There are a lot of things going on in the 4th episode of series 8, Listen; the music is sparse, and used very carefully; visually, there are a lot of reds and blues; there is a lot of mirroring and parallels in the stories and characters; really too much to cover all in one blog post. So for the sake of this blog, I’m going to focus on the idea of loneliness. Being alone is a universal fear that is especially poignant for the Doctor, and while on the surface it appears that the theme of this episode is fear, I think the deeper theme is the fear of being alone.
This episode starts with the Doctor alone, soliloquizing. There are two great alone shots here that I’d like to point out
The first with the Doctor sitting in the lotus position on top of the TARDIS with the earth behind him. Neil Armstrong once said, “”It suddenly struck me that that tiny pea, pretty and blue, was the Earth… I didn’t feel like a giant. I felt very, very small.”*The second is the interior TARDIS shot. I think this is the first big sweeping shot we’ve seen of the inside of Capaldi’s TARDIS. This far off shot, just emphasizes how big and empty the TARDIS can be, and how small and alone the Doctor looks in comparison.
Clara comes in from her date with Danny and she is alone. Her house is empty and instead of the normal soundtrack, all you hear is sirens in the distance. The Doctor is alone. Clara is alone.
Isn’t the shot with the Doctor looking in the three mirrors interesting. A Time Lord looking into three mirrors. Past, present, and future perhaps? The Doctor’s image, alone, is reflected in every pane. When Clara’s image is eventually reflected in the mirror, it is only in one panel. Clara is present for the Doctor, but that is all she will ever be. He may have companions for awhile, but in the scheme of all time and space he is alone. It reminds me of what Clara said in Hide, “We all must be ghosts to you.”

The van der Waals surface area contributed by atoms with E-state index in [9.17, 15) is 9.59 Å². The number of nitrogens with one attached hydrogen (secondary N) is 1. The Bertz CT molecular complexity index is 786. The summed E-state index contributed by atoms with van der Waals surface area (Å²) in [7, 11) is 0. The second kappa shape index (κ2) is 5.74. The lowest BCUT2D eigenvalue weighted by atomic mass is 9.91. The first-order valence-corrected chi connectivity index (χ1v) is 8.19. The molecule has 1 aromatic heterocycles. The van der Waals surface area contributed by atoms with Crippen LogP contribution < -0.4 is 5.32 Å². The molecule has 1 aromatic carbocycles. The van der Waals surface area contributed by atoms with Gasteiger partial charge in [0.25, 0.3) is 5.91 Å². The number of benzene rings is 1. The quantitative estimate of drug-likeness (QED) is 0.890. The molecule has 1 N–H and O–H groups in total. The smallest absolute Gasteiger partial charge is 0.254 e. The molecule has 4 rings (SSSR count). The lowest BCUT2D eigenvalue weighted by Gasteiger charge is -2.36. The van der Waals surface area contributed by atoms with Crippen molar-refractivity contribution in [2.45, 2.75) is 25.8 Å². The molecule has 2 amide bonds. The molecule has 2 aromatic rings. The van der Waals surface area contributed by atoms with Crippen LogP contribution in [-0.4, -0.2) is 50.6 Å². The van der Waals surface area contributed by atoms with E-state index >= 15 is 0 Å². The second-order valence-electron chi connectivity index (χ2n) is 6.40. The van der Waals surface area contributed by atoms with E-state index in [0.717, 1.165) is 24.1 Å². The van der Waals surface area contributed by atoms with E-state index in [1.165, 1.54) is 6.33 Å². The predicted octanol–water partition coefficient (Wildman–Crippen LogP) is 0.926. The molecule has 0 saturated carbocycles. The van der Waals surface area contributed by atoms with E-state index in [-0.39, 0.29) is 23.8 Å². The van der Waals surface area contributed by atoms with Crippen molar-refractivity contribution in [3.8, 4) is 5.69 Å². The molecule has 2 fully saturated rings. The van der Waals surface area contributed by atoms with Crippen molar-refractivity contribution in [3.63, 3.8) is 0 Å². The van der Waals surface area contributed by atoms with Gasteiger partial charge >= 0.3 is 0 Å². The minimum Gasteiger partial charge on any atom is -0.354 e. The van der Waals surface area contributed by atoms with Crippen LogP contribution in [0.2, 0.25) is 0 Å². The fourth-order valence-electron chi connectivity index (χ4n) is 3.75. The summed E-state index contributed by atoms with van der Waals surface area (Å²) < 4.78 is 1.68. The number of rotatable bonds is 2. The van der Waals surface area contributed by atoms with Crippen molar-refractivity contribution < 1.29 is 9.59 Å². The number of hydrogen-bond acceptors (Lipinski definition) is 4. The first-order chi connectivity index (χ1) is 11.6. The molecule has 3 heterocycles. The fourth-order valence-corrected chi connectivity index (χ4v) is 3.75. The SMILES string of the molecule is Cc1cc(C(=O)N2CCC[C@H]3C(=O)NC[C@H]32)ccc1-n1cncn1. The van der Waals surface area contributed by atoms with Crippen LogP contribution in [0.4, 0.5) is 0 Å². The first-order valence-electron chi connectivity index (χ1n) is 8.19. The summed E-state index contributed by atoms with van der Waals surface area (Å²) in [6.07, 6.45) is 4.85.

Doctor: “You know sometimes when you talk to yourself, what if you’re not.”
Clara: “Not what?”
Doctor: “What if it’s not you you’re talking to. Proposition! What if no one is ever really alone? What if every single living being has a companion, a silent passenger, a shadow. What if that prickle on the back of your neck is the breath of something close behind you.”
Clara: “How long have you been traveling alone?”
The Doctor is very excited about the idea that he may never truly be alone. Clara’s response is to ask him how long he has been alone. The idea that the Doctor does not do well alone is not a new one to new Who. In recent memory, both Amy and River have told the Doctor that he should never travel alone, not to mention how badly things went for Tennant’s Doctor when he traveled alone too long. For the Doctor: alone = bad.
At the children’s home Clara looks up and sees a lone boy in the window who waves. Rupert seems to be the only child in this children’s home – that we see anyway (unless you count the one under the bedspread). Rupert is alone in a room by himself and afraid. Alone = afraid. A lot of the time in the children’s home there isn’t background music, rather every incidental noise is louder, Clara’s footsteps, the rattle of the door, ambient voices, even Clara’s breathing, all louder, further emphasizing that unsettled feeling when you are alone.
Clara: “Nice room. You know, you should have more than one chair. What do you do when people come round?” Rupert lives in this room alone. He needs only one chair. When Clara is setting up the soldiers for Rupert, there is one lone one without a gun. She makes that one the boss. In this shot you see she is wearing a ring that looks a lot like an eye. I’ve talked before about Clara’s role as the one who sees. She is the one that sees clearly what Rupert needs.
And speaking of Clara’s role as the one who sees:
Doctor: “What’s wrong with your face. It’s all eyes. Why are you all eyes?”